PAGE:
When one thinks he knows the password of the other, he may use the turn to answer instead, guessing the password. If this is correct, he is the winner; if this is incorrect, the turn passes to the opponent.

As this is a Final Game, there are three items given:

  • Starting Player: The person with this item may start asking question first.
  • Truth Penalty Exemption: If a person accidentally answers the truth, using this item he may avoid the penalty once.
  • Double Turn: This item may be used to give an additional turn, be it for asking or guessing.

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Puzzle 90: Antimatter

Dual Masyu Follow regular Masyu rules. This is a loop puzzle: Draw a loop that passes some of the cells such that the loop never touches or crosses itself, the loop only turns on cell centers, and the loop only makes 90-degree turns. The loop must pass all circles. When it passes a white circle, it must go straight, but must turn either before or after (or both). When it passes a black circle, it must turn, but must go straight both before and after it.

Additionally, this puzzle is two in one; it has two solutions that are coupled in the following way. Gray circles are two circles that have different colors in the two puzzles; if a gray circle acts as a white circle in one puzzle, then it must be black in the other, and vice versa. (In either puzzle, two gray circles may act as one white and one black; they don’t need to act as the same color.)

Expected difficulty MediumAnswerComment/E-mail if you want a solution to be published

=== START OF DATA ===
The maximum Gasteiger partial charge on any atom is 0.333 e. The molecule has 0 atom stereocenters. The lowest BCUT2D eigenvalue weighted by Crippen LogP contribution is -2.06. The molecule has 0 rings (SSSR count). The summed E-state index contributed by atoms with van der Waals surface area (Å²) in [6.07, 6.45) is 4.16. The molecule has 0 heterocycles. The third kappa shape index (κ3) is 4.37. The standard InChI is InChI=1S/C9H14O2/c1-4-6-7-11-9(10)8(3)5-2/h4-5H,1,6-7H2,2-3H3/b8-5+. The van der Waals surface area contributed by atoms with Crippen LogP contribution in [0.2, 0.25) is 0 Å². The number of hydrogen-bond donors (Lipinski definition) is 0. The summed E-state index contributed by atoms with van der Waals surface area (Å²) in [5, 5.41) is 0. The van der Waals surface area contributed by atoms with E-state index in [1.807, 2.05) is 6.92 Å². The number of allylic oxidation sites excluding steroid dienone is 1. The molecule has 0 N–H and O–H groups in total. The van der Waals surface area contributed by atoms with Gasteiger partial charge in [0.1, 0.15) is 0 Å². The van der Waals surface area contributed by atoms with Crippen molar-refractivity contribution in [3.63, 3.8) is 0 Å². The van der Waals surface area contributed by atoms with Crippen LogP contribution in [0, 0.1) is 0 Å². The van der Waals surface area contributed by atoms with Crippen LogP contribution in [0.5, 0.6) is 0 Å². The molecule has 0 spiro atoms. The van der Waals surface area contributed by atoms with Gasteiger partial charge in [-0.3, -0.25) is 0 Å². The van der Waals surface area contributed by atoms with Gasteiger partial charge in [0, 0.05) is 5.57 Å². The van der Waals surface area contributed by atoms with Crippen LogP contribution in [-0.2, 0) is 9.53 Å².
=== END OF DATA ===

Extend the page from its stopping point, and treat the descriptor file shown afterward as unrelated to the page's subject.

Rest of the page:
Puzzle 90: Dual Masyu

Puzzle 90: Antimatter
Dual Masyu

No particular comment; just toying with interesting things.

The Genius, by A Skymin’s Mind #4

Scamming Horse Race

Used as Main Match of Season 1, Round 5, and inspires Main Match of Season 1, Round 10, for a later issue.


There is a horse race involving eight horses, traveling across 20 spaces. There are 12 rounds; in each round, each horse advances by a predetermined amount between 0 and 3 spaces, inclusive. (The result of the race is already determined.) Players should bet on which horses will finish first or second; there are no distinction on whether they bet on the horse placing first or the horse placing second.

Players have 20 chips at the beginning, and they may bet at most three chips after each round. They may not bet on horses in no-bet zone, the last four spaces of the race. Unused chips are discarded, and correct bets receive payoffs depending on their odds; the less chips bet on a horse, the larger the payoff per chip will be.

Each player has received a hint at the beginning of the game, and they may also look at any of three additional hints by paying three garnets for each hint.

Chips not wagered on any horse are lost at the end. The player with the biggest payout wins, and the smallest payout loses.